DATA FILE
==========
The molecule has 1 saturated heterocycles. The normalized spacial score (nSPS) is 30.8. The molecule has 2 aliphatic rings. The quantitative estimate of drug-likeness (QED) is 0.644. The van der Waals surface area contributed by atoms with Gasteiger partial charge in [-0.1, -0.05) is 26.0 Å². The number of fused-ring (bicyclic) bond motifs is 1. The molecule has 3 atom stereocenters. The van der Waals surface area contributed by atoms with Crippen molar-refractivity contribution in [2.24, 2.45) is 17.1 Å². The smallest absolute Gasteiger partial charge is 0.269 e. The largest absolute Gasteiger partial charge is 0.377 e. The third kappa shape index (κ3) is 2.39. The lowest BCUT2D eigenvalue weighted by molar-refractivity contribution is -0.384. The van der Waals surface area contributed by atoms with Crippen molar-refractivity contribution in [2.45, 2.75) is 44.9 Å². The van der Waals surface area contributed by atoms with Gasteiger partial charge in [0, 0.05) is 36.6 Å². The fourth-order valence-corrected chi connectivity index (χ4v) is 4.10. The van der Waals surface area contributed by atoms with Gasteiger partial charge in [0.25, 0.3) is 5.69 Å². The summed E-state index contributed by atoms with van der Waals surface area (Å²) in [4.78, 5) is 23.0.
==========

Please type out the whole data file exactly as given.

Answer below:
The molecule has 1 saturated heterocycles. The normalized spacial score (nSPS) is 30.8. The molecule has 2 aliphatic rings. The quantitative estimate of drug-likeness (QED) is 0.644. The van der Waals surface area contributed by atoms with Gasteiger partial charge in [-0.1, -0.05) is 26.0 Å². The number of fused-ring (bicyclic) bond motifs is 1. The molecule has 3 atom stereocenters. The van der Waals surface area contributed by atoms with Crippen molar-refractivity contribution in [2.24, 2.45) is 17.1 Å². The smallest absolute Gasteiger partial charge is 0.269 e. The largest absolute Gasteiger partial charge is 0.377 e. The third kappa shape index (κ3) is 2.39. The lowest BCUT2D eigenvalue weighted by molar-refractivity contribution is -0.384. The van der Waals surface area contributed by atoms with Crippen molar-refractivity contribution in [2.45, 2.75) is 44.9 Å². The van der Waals surface area contributed by atoms with Gasteiger partial charge in [0, 0.05) is 36.6 Å². The fourth-order valence-corrected chi connectivity index (χ4v) is 4.10. The van der Waals surface area contributed by atoms with Gasteiger partial charge in [0.25, 0.3) is 5.69 Å². The summed E-state index contributed by atoms with van der Waals surface area (Å²) in [4.78, 5) is 23.0.